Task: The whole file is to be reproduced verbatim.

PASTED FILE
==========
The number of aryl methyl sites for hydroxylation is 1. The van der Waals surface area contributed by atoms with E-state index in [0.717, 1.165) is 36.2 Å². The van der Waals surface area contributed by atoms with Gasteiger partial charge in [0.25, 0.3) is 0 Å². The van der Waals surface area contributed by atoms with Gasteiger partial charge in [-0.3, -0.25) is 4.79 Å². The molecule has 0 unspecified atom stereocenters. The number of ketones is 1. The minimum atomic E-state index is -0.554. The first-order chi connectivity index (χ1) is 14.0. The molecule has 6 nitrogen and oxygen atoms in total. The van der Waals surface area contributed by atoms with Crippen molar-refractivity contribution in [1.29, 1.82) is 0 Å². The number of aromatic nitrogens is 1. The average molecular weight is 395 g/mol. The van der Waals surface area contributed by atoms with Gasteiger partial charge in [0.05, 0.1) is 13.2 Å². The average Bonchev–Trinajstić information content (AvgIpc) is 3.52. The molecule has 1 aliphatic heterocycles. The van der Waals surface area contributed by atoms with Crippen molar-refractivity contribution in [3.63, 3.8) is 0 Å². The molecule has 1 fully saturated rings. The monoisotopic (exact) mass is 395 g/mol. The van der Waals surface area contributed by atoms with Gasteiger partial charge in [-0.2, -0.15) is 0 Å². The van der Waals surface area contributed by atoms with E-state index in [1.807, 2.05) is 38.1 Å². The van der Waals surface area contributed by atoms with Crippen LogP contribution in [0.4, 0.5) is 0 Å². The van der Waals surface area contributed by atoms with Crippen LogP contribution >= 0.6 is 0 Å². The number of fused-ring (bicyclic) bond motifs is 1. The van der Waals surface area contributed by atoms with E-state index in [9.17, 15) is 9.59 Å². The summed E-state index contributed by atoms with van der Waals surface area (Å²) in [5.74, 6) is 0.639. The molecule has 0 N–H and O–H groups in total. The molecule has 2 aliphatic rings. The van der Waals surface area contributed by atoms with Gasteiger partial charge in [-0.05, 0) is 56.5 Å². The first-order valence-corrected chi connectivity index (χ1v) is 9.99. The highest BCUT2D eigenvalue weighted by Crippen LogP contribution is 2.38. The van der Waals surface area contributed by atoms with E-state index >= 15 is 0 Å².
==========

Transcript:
The number of aryl methyl sites for hydroxylation is 1. The van der Waals surface area contributed by atoms with E-state index in [0.717, 1.165) is 36.2 Å². The van der Waals surface area contributed by atoms with Gasteiger partial charge in [0.25, 0.3) is 0 Å². The van der Waals surface area contributed by atoms with Gasteiger partial charge in [-0.3, -0.25) is 4.79 Å². The molecule has 0 unspecified atom stereocenters. The number of ketones is 1. The minimum atomic E-state index is -0.554. The first-order chi connectivity index (χ1) is 14.0. The molecule has 6 nitrogen and oxygen atoms in total. The van der Waals surface area contributed by atoms with Crippen molar-refractivity contribution in [1.29, 1.82) is 0 Å². The number of aromatic nitrogens is 1. The average molecular weight is 395 g/mol. The van der Waals surface area contributed by atoms with Gasteiger partial charge in [0.05, 0.1) is 13.2 Å². The average Bonchev–Trinajstić information content (AvgIpc) is 3.52. The molecule has 1 aliphatic heterocycles. The van der Waals surface area contributed by atoms with Crippen molar-refractivity contribution in [3.63, 3.8) is 0 Å². The molecule has 1 fully saturated rings. The monoisotopic (exact) mass is 395 g/mol. The van der Waals surface area contributed by atoms with Gasteiger partial charge in [-0.2, -0.15) is 0 Å². The van der Waals surface area contributed by atoms with E-state index in [1.807, 2.05) is 38.1 Å². The van der Waals surface area contributed by atoms with Crippen LogP contribution in [0.4, 0.5) is 0 Å². The van der Waals surface area contributed by atoms with Crippen LogP contribution >= 0.6 is 0 Å². The number of fused-ring (bicyclic) bond motifs is 1. The van der Waals surface area contributed by atoms with E-state index in [9.17, 15) is 9.59 Å². The summed E-state index contributed by atoms with van der Waals surface area (Å²) in [5.74, 6) is 0.639. The molecule has 0 N–H and O–H groups in total. The molecule has 2 aliphatic rings. The van der Waals surface area contributed by atoms with Gasteiger partial charge in [-0.05, 0) is 56.5 Å². The first-order valence-corrected chi connectivity index (χ1v) is 9.99. The highest BCUT2D eigenvalue weighted by Crippen LogP contribution is 2.38. The van der Waals surface area contributed by atoms with E-state index >= 15 is 0 Å².